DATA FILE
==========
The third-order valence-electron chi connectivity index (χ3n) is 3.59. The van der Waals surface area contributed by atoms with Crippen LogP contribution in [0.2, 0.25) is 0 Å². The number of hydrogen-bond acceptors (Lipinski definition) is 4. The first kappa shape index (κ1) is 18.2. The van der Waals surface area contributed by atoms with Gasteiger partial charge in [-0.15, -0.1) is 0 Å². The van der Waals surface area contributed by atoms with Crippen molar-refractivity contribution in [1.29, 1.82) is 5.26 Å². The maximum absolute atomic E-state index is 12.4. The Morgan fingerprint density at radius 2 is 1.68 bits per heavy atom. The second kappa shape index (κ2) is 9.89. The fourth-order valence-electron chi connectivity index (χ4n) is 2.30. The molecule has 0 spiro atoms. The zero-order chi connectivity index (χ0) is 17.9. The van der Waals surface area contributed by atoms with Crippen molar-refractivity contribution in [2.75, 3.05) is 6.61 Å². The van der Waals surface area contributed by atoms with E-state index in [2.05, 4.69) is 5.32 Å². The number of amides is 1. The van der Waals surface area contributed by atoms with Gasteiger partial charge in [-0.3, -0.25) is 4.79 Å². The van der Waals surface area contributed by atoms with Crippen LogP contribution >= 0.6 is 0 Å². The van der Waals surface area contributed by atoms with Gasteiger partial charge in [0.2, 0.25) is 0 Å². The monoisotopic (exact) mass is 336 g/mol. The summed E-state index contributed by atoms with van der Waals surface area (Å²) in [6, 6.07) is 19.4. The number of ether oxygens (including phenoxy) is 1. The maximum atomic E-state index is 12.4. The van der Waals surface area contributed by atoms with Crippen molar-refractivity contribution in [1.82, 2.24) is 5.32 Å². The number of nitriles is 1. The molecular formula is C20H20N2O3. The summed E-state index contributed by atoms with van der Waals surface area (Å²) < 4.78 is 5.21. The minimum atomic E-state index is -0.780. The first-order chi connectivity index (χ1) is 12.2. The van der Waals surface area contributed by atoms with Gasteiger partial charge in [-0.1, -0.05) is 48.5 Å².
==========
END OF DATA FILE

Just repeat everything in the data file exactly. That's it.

The third-order valence-electron chi connectivity index (χ3n) is 3.59. The van der Waals surface area contributed by atoms with Crippen LogP contribution in [0.2, 0.25) is 0 Å². The number of hydrogen-bond acceptors (Lipinski definition) is 4. The first kappa shape index (κ1) is 18.2. The van der Waals surface area contributed by atoms with Gasteiger partial charge in [-0.15, -0.1) is 0 Å². The van der Waals surface area contributed by atoms with Crippen molar-refractivity contribution in [1.29, 1.82) is 5.26 Å². The maximum absolute atomic E-state index is 12.4. The Morgan fingerprint density at radius 2 is 1.68 bits per heavy atom. The second kappa shape index (κ2) is 9.89. The fourth-order valence-electron chi connectivity index (χ4n) is 2.30. The molecule has 0 spiro atoms. The zero-order chi connectivity index (χ0) is 17.9. The van der Waals surface area contributed by atoms with Crippen molar-refractivity contribution in [2.75, 3.05) is 6.61 Å². The van der Waals surface area contributed by atoms with E-state index in [2.05, 4.69) is 5.32 Å². The number of amides is 1. The van der Waals surface area contributed by atoms with Gasteiger partial charge in [-0.3, -0.25) is 4.79 Å². The van der Waals surface area contributed by atoms with Crippen LogP contribution >= 0.6 is 0 Å². The van der Waals surface area contributed by atoms with Gasteiger partial charge in [0.2, 0.25) is 0 Å². The monoisotopic (exact) mass is 336 g/mol. The summed E-state index contributed by atoms with van der Waals surface area (Å²) in [6, 6.07) is 19.4. The number of ether oxygens (including phenoxy) is 1. The maximum atomic E-state index is 12.4. The van der Waals surface area contributed by atoms with Crippen molar-refractivity contribution in [1.82, 2.24) is 5.32 Å². The number of nitriles is 1. The molecular formula is C20H20N2O3. The summed E-state index contributed by atoms with van der Waals surface area (Å²) < 4.78 is 5.21. The minimum atomic E-state index is -0.780. The first-order chi connectivity index (χ1) is 12.2. The van der Waals surface area contributed by atoms with Gasteiger partial charge in [-0.1, -0.05) is 48.5 Å².